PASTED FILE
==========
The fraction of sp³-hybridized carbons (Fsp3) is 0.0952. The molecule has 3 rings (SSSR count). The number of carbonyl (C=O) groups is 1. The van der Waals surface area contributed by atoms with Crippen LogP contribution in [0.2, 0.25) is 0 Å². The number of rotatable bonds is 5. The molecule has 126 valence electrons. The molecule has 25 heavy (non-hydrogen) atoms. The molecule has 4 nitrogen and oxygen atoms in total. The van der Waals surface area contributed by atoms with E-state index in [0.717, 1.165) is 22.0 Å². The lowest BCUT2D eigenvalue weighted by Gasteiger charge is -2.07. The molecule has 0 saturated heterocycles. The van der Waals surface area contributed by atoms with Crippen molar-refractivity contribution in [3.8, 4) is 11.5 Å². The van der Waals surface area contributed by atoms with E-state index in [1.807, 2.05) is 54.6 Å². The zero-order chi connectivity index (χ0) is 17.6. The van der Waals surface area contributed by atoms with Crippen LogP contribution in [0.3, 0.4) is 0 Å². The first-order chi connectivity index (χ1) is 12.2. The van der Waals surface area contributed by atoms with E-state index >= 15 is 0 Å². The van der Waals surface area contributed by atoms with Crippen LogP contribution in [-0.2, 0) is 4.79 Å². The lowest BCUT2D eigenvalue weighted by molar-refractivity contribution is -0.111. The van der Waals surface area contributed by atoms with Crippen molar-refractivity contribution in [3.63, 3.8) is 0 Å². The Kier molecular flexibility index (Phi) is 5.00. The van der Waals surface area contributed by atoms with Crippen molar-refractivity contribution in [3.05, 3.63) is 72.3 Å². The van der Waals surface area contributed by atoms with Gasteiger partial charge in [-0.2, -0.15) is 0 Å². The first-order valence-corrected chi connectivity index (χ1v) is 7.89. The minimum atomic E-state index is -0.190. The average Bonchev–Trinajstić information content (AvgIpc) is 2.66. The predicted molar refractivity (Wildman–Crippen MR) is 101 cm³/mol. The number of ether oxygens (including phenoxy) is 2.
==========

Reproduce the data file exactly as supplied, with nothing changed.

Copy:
The fraction of sp³-hybridized carbons (Fsp3) is 0.0952. The molecule has 3 rings (SSSR count). The number of carbonyl (C=O) groups is 1. The van der Waals surface area contributed by atoms with Crippen LogP contribution in [0.2, 0.25) is 0 Å². The number of rotatable bonds is 5. The molecule has 126 valence electrons. The molecule has 25 heavy (non-hydrogen) atoms. The molecule has 4 nitrogen and oxygen atoms in total. The van der Waals surface area contributed by atoms with E-state index in [0.717, 1.165) is 22.0 Å². The lowest BCUT2D eigenvalue weighted by Gasteiger charge is -2.07. The molecule has 0 saturated heterocycles. The van der Waals surface area contributed by atoms with Crippen molar-refractivity contribution in [3.8, 4) is 11.5 Å². The van der Waals surface area contributed by atoms with E-state index in [1.807, 2.05) is 54.6 Å². The zero-order chi connectivity index (χ0) is 17.6. The van der Waals surface area contributed by atoms with Crippen LogP contribution in [0.3, 0.4) is 0 Å². The first-order chi connectivity index (χ1) is 12.2. The van der Waals surface area contributed by atoms with E-state index >= 15 is 0 Å². The van der Waals surface area contributed by atoms with Crippen LogP contribution in [-0.2, 0) is 4.79 Å². The lowest BCUT2D eigenvalue weighted by molar-refractivity contribution is -0.111. The van der Waals surface area contributed by atoms with Crippen molar-refractivity contribution in [3.63, 3.8) is 0 Å². The Kier molecular flexibility index (Phi) is 5.00. The van der Waals surface area contributed by atoms with Crippen molar-refractivity contribution in [3.05, 3.63) is 72.3 Å². The van der Waals surface area contributed by atoms with Gasteiger partial charge in [-0.2, -0.15) is 0 Å². The first-order valence-corrected chi connectivity index (χ1v) is 7.89. The minimum atomic E-state index is -0.190. The average Bonchev–Trinajstić information content (AvgIpc) is 2.66. The predicted molar refractivity (Wildman–Crippen MR) is 101 cm³/mol. The number of ether oxygens (including phenoxy) is 2.